Posts tagged travel
The Clock

While first entering this work by Christian Marclay, I was a bit sceptical due to the expensive MoMA entry fee of $18 and then the huge 45 minute queue to watch the video. Eventually I got in and it was worth the effort. Almost calming, at times ironic and humorous this 24 hour video work pulls you in and makes you just sit and watch for a while. I managed to watch it for 30 mins the first time and 2 hrs the second time. Almost addictive and hypnotic it's amazing how accurate the film is and lovely to spot familiar scenes from favorite movies or old classics I was forced to watch in art school.

A must-watch for anyone interested in the video art side of things. Ever since I accepted the fact that I cannot enjoy art at a purely intellectual level it is much easier for me to spot things that I like versus things I don't like. It's almost crude to divide art into these groups but it is true. You either feel something when you look at a work or you just don't feel it. You can still enjoy the techniques/concept/history/context/etc. that the artist uses but eventually it doesn't matter. If you really want to become an art lover, then be honest and admit that the giant 100 yr old oil painting of a naked woman is pretty cool but doesn't do anything for you.

The Clock 2010 by Christian Marclay. Single-channel video with stereo sound. Twenty-four hours. Image Source.
Reclining Buddha Murals

These are photographs of the detailed murals that decorate the walls and windows of the Reclining Buddha temple. It exists in a much larger temple complex called the Wat Pho, which contains several hundred images of Buddha, many stupas, a huge Bodhi tree, stone statues and smaller temples. The scenes narrate the story of Buddha, and remind me of the vast murals in the Ajanta caves which are much older.

From the photos you notice that some parts of these murals look newer than others. I can only guess that these parts have been restored and touched up recently.

Museum Visit

A trip to London ended up at the British museum. Most of the work I found inspiring were from the Africa rooms:

Man's Cloth. Recycled metal foil bottle-neck wrappers, copper wire. By El Anatsui, Ghana, 1998-2001. Image 1 Source. Detail photograph taken at the British Museum April 2011.

Throne of weapons, by Kester, Maputo, Mozambique, 2001. Made of decommissioned weapons from the Mozambican civil war in 1992. Exhibited at Room 25 Africa at the British Museum (April 2011).

Tree of Life Made by Kester, Hilario Nhatugueja, Fiel dos Santos and Adelino Serafim Maté. Maputo, Mozambique, 2004. Photo © 2005 Christian Aid / David Rose.

Part of the sculpture Tree of Life Made by Kester, Hilario Nhatugueja, Fiel dos Santos and Adelino Serafim Maté. Maputo, Mozambique, 2004. Photo by Aditi Kulkarni at the British Museum Room 25: Africa.

Otobo (Hippo) masquerade, made by Sokari Douglas Camp, 1995. Steel, paint, wood and palm stem brooms. British Museum April 2011. More details.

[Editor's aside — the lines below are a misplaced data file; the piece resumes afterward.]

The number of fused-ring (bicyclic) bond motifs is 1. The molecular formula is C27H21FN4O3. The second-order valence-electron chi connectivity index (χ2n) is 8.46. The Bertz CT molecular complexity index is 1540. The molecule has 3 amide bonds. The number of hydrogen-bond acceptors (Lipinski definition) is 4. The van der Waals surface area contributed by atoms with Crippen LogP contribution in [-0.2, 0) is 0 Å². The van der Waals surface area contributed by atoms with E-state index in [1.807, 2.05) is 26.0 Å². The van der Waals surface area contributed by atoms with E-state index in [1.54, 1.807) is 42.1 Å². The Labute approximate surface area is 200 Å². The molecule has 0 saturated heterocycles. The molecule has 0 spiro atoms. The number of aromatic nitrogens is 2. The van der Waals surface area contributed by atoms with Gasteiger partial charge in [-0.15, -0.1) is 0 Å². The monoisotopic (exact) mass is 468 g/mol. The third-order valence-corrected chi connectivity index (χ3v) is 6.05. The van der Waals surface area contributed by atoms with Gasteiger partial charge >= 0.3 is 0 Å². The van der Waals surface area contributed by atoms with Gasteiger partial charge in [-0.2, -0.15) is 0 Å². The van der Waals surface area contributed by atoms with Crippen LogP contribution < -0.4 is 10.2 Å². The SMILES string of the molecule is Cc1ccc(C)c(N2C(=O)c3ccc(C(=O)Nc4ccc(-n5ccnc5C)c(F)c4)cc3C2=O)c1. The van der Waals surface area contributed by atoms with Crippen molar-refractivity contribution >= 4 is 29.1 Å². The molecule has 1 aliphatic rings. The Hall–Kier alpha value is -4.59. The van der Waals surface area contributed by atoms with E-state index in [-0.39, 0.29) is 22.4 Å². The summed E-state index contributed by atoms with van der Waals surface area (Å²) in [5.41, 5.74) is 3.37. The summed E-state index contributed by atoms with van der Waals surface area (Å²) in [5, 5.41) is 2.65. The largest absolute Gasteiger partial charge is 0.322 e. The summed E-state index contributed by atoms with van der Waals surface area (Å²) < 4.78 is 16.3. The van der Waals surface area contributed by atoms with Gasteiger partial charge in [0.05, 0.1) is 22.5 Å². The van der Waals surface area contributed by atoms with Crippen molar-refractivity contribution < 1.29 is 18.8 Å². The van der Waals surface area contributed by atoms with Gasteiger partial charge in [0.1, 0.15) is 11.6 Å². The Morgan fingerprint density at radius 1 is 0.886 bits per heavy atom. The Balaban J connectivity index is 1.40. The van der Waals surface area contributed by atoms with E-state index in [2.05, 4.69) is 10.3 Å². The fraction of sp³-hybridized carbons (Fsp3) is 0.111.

Glazed stoneware figure of a judgement group, Ming Dynasty, China, 16th century. Photo taken at British Museum, Asian Gallery.

Housepost, Iatmul people, Sepik River, Papua New guinea, 1900-1950.

Kanga display, Africa room, British Museum, April 2011.

Documentary: Bombay Railway

Bombay Railway is a two-part documentary by BBC 4 that paints a picture of an overcrowded train system pushed to its limit by 6 million commuters a day, full of people who strive towards their goals tirelessly, in the city of dreams that is Mumbai. I was a frequent traveller myself, so it was interesting to watch the documentary which is from the point of view of an observer rather than someone who has lived the experience. What we call "Crush" is the super rush hour that's also mentioned in the film, and the statistics and video footage is more frightening than actually travelling in the crowd. As an observer, the sight of 5000 or more people getting into trains meant for 1200 people within 30 seconds is a spectacle. As a participant it's an exciting, thrilling, and somewhat harrowing daily reality. The fact is that the local trains are cheap, charging about 1 penny a mile and the trains are always on time with a 97% efficiency, so despite the odds the system is dependable and vital to the normal functioning of Mumbai.

In the first part of the film, the stories about runaway kids living on Mumbai platforms sounds sunny and positive, giving the audience hope that things could turn out well for these children that have escaped abusive families. However describing a railway station as a "family" where you get to "be yourself" is overly optimistic and misleading. Most of these runaways end up being abused, drugged and treated badly. I have seen them being thrashed by cops or others on more than one occasion. Life for kids in such places is rarely a happy place.

Various other issues such as illegal hawking, crossing tracks, and the terrorist bombings are also mentioned. Below are a few screenshots from the film: